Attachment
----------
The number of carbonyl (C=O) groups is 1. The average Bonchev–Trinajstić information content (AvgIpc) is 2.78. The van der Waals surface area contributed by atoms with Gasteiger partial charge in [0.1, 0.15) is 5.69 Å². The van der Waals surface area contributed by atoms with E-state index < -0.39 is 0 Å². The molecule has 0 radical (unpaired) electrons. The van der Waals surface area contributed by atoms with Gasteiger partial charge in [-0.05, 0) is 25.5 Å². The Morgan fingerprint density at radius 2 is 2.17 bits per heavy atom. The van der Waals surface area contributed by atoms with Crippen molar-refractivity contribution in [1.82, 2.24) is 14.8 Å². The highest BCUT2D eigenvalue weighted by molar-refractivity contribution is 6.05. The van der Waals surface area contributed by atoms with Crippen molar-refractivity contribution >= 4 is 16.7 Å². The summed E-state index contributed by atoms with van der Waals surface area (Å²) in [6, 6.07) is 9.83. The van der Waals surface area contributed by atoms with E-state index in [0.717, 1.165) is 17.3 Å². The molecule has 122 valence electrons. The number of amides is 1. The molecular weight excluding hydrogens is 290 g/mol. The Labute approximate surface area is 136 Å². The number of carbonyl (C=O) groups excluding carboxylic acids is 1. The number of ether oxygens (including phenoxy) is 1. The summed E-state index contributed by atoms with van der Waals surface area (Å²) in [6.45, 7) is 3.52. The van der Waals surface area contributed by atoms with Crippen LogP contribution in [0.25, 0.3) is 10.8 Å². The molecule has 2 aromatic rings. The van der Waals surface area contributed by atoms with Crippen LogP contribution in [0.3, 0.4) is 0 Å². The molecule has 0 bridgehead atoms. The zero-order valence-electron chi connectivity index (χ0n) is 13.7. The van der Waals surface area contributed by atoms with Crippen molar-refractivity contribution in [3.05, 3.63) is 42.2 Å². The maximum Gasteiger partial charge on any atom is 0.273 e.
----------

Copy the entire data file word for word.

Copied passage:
The number of carbonyl (C=O) groups is 1. The average Bonchev–Trinajstić information content (AvgIpc) is 2.78. The van der Waals surface area contributed by atoms with Gasteiger partial charge in [0.1, 0.15) is 5.69 Å². The van der Waals surface area contributed by atoms with E-state index < -0.39 is 0 Å². The molecule has 0 radical (unpaired) electrons. The van der Waals surface area contributed by atoms with Gasteiger partial charge in [-0.05, 0) is 25.5 Å². The Morgan fingerprint density at radius 2 is 2.17 bits per heavy atom. The van der Waals surface area contributed by atoms with Crippen molar-refractivity contribution in [1.82, 2.24) is 14.8 Å². The highest BCUT2D eigenvalue weighted by molar-refractivity contribution is 6.05. The van der Waals surface area contributed by atoms with Crippen molar-refractivity contribution >= 4 is 16.7 Å². The summed E-state index contributed by atoms with van der Waals surface area (Å²) in [6, 6.07) is 9.83. The van der Waals surface area contributed by atoms with E-state index in [0.717, 1.165) is 17.3 Å². The molecule has 122 valence electrons. The number of amides is 1. The molecular weight excluding hydrogens is 290 g/mol. The Labute approximate surface area is 136 Å². The number of carbonyl (C=O) groups excluding carboxylic acids is 1. The number of ether oxygens (including phenoxy) is 1. The summed E-state index contributed by atoms with van der Waals surface area (Å²) in [6.45, 7) is 3.52. The van der Waals surface area contributed by atoms with Crippen LogP contribution in [0.25, 0.3) is 10.8 Å². The molecule has 2 aromatic rings. The van der Waals surface area contributed by atoms with Crippen LogP contribution in [0.3, 0.4) is 0 Å². The molecule has 0 bridgehead atoms. The zero-order valence-electron chi connectivity index (χ0n) is 13.7. The van der Waals surface area contributed by atoms with Crippen molar-refractivity contribution in [3.05, 3.63) is 42.2 Å². The maximum Gasteiger partial charge on any atom is 0.273 e.